Chris Himmel’s success not only comes from his ability to cook up premium steaks, but by also keeping his staff engaged with unique activities outside of the kitchen. For example, he takes his team on epic road trips to visit food purveyors, farmers, fishermen, ranchers, brewers, distillers and winemakers across the country. In 2016, he rented an RV and had various members of his restaurants fly in and out of destinations along a southern route from Boston to California, cooking, eating and exploring along the way.
This past summer, he started his now-annual road trip in Washington state and then traveled to Oregon and California, where some of the Grill 23 team caught up with renowned Forbes Travel Guide Five-Star The French Laundry chef Thomas Keller, who works with Ken on various projects.
Flying your entire staff across the country for a foodie road trip may sound extreme, but the yearly ritual exemplifies Himmel’s deep commitment to broadening his team’s connection to the people and places that provide him products.
To sprinkle even more details on Chris’ passion project and his own culinary philosophies, chef Keller sat down with us for a chat.
What did you think of this ambitious trip?
We were so pleased to welcome Chris Himmel to Napa Valley. Chris’ cross-country culinary road trips generate inspiration and excitement for his team. He talked about the importance of not only sourcing the finest ingredients for his restaurants but also getting to know where the ingredients come from. I couldn’t agree more.
Meeting with farmers, fishermen, foragers and ranchers to better understand how they source their products translates to awareness. I have maintained that the act of cooking is a simple equation: ingredients plus execution. Execution will always be in the hands of the chef and represents many elements — knowledge, training, experience, skill, tools — that contribute to the cuisine we serve. But ingredients are as equally important. When ingredients arrive at the restaurant they are, in one sense, already finished.
At the stove, we have no control over how an animal was raised or the way a peach was harvested. As chefs, all we can do is to carefully select our suppliers and then work with them to ensure we get the best possible ingredients.
Developing relationships is a fundamental part of any great chef’s work and recognizing that our accomplishments have been made possible through partnerships with extraordinary purveyors. Our responsibility as chefs, then, is to support these individuals by executing dishes for your enjoyment that highlight and elevate the fruits of their labors.
Why is important for chefs and restaurateurs to do something like this?
It’s important for chefs and proprietors to remain curious and explore whenever possible. Whenever we step out of our regular homes and communities and lives to travel, we learn.
The experiences I have had around the country and around the world — from walking down the streets of New York City as a young cook, peering into the windows of great restaurants, to sitting down for a home-cooked meal in a warm home in the countryside of Lyon, France — have shaped me and the food I cook.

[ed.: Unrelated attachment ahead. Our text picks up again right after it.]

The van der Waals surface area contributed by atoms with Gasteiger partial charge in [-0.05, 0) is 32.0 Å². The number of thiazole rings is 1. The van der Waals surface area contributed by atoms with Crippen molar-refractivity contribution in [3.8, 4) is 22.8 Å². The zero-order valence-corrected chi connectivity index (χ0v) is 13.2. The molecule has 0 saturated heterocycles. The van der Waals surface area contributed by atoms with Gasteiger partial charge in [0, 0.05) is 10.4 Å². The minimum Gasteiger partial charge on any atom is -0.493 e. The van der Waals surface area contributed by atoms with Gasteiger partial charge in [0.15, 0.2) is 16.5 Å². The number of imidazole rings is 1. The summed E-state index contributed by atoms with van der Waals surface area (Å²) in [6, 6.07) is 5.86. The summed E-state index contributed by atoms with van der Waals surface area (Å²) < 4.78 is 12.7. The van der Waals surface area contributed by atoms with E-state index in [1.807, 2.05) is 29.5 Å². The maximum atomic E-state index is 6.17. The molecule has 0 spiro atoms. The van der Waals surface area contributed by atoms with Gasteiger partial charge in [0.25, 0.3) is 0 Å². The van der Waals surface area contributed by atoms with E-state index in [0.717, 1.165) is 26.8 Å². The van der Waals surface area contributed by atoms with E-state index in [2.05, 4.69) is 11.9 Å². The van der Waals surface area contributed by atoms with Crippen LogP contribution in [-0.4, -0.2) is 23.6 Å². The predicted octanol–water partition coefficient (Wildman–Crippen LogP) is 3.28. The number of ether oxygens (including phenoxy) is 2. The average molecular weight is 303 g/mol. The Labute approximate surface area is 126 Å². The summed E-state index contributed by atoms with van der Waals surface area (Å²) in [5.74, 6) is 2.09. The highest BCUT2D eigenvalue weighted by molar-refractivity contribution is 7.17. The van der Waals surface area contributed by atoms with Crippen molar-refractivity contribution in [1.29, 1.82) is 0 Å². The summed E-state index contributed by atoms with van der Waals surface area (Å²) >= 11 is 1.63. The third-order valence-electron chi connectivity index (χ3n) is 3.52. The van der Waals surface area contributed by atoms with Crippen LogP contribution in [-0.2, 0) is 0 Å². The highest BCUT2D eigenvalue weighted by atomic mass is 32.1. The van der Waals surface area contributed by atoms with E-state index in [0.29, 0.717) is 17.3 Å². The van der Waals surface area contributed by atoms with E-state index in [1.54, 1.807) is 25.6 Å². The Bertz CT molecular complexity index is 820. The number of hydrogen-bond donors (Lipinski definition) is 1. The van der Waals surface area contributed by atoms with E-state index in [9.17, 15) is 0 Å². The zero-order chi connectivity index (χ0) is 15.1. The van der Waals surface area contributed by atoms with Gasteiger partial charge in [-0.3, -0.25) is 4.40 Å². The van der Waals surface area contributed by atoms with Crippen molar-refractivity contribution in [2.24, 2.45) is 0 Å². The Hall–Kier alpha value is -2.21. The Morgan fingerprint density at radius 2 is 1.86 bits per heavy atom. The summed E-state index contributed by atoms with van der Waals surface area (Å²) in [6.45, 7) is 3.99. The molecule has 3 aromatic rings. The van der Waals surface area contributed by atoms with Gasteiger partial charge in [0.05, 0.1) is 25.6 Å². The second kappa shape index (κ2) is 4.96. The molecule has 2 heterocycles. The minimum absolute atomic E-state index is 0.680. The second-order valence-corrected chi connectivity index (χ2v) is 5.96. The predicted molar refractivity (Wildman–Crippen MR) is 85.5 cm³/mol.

There is much to learn from adventuring outside of our routine, and it’s something I encourage throughout our restaurant group. Teams from fine dining, casual dining and our bakeries venture out in their region to meet dairy producers, cheese mongers, ranchers, chocolatiers — all these experiences broaden our perspectives and I would argue make us better to explore new relationships with those with whom we rely to make our business run.
They return with a fresh perspective on sourcing ingredients and will pass along their knowledge to our guests.
When you see things happening around your community, you have to applaud the efforts that they’re making. Of course, what that does for us, as chefs, it gives us a better product to work with. If you have a better product, your guests are walking away with a better experience.
You’ve had a successful and long-term working relationship with Ken Himmel. Are there common philosophies you share in running your restaurant organizations?
I certainly have and am very grateful for my professional relationship and friendship with Ken. I’d like to think we share a similar lens when it comes to committing to excellence. We share a dedication for being involved in every detail of a project.
Great restaurants, after all, aren’t just about great cooking. The best of them have distinctive aesthetics, vivid personalities that make themselves apparent not only in the composition of the menu, but in every detail and a special gift for collaboration.
We also understand that experiences are the most valuable commodity we have. Whatever it is, dining and beyond, if you walk away with a memory, then that’s priceless.
I’d like to think we also share a value for the concept of evolution. Ideas, projects, passions, businesses, they evolve over time. And if we let them, if we believe in them and invest the time and energy, they evolve for the better.
We are partnering again with Hudson Yards [a mixed-use development] in New York City and have engaged a larger audience in a meaningful and exciting conversation about food through a new theme. Ken’s developments have had a profound impact on their surrounding environments and I’m lucky to be part of that transformation.